Eurovision Song Contest: The Story of Fire Saga review: "Will Ferrell's Netflix movie is affectionate but toothless"

Eurovision on Netflix
(Image: © Netflix)

GamesRadar+ Verdict

Love Eurovision? You'll love this. Never heard of Eurovision? You may find it all bewildering.

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How amusing you find this affectionate but toothless poke at the titular song battle will largely depend upon your tolerance/fondness for the subject matter.

If you’re mourning the loss of the Euro-peculiarity this year, Eurovision Song Contest: The Story of Fire Saga, with its cameos (hello, Conchita and Graham Norton!) and earworm songs, will be as welcome as a douze-points score. But if you view the Contest as a self-congratulatory festival of mediocrity and geopolitical micro-aggressions, then the tameness of David Dobkin’s (Wedding Crashers) parody will seem a wasted opportunity. And, if you’ve never heard of Eurovision at all, it’s likely to be somewhat bewildering – caught as it is between reverence and ripping the piss.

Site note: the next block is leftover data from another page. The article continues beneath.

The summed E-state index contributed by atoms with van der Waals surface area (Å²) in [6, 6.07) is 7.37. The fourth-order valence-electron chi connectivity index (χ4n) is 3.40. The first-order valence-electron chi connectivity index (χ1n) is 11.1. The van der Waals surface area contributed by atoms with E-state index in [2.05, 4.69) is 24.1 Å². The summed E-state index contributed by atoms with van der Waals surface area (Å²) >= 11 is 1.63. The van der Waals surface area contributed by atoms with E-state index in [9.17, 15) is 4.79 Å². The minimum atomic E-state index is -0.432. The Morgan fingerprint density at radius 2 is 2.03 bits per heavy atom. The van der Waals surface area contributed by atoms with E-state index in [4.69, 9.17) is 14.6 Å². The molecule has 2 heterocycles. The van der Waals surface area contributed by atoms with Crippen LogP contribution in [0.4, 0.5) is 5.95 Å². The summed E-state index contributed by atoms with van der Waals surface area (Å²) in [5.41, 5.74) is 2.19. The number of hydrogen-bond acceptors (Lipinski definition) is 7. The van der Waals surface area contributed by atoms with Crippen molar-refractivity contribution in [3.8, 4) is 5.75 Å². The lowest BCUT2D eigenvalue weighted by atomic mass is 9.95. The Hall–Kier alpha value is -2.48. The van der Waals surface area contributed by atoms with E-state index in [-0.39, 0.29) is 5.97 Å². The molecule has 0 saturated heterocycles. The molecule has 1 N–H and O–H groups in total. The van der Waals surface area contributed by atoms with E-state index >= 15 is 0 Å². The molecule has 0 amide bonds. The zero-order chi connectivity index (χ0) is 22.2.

Written by Will Ferrell and SNL scribe Adam Steele (with the full cooperation of Eurovision) it centres on Lars (Ferrell) and Sigrit (Rachel McAdams) an Icelandic pop duo known as Fire Saga who’ve long dreamed of winning the Song Contest and escaping the fjords and mismatched knitwear of their tiny village, Húsavík (gorgeously lensed).

Seemingly destined to only play gigs at the local hostelry – much to the embarrassment of Lars’ sea-dog pa (Pierce Brosnan) – the couple get their wish when Iceland’s official entrant is blown up. Can they fulfil their destiny when Sigrit nurses a deep love for Lars, while he suffers from imposter syndrome? And that’s before you factor in Russia’s shady contestant (Dan Stevens), smouldering ghosts and a giant hamster-wheel stage prop...

Eurovision filmed stadium scenes at last year’s real-life Contest in Tel Aviv, using songs, sets and costumes that feel authentically ridiculous. But that access also seems to blunt the jokes, which never reach the daft or biting heights of Ferrell’s best work. Only Stevens seems determined to go big or go home, stealing focus with his jaded, preening peacock, who gets all the best lines. 

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Editor-in-Chief, Total Film

Jane Crowther is the Editor of Total Film magazine and the Editor-in-Chief of the Film Group here at Future Plc, which covers Total Film, SFX, and numerous TV and women's interest brands. Jane is also the vice-chair of The Critics' Circle and a BAFTA member. You'll find Jane on GamesRadar+ exploring the biggest movies in the world and living up to her reputation as one of the most authoritative voices on film in the industry.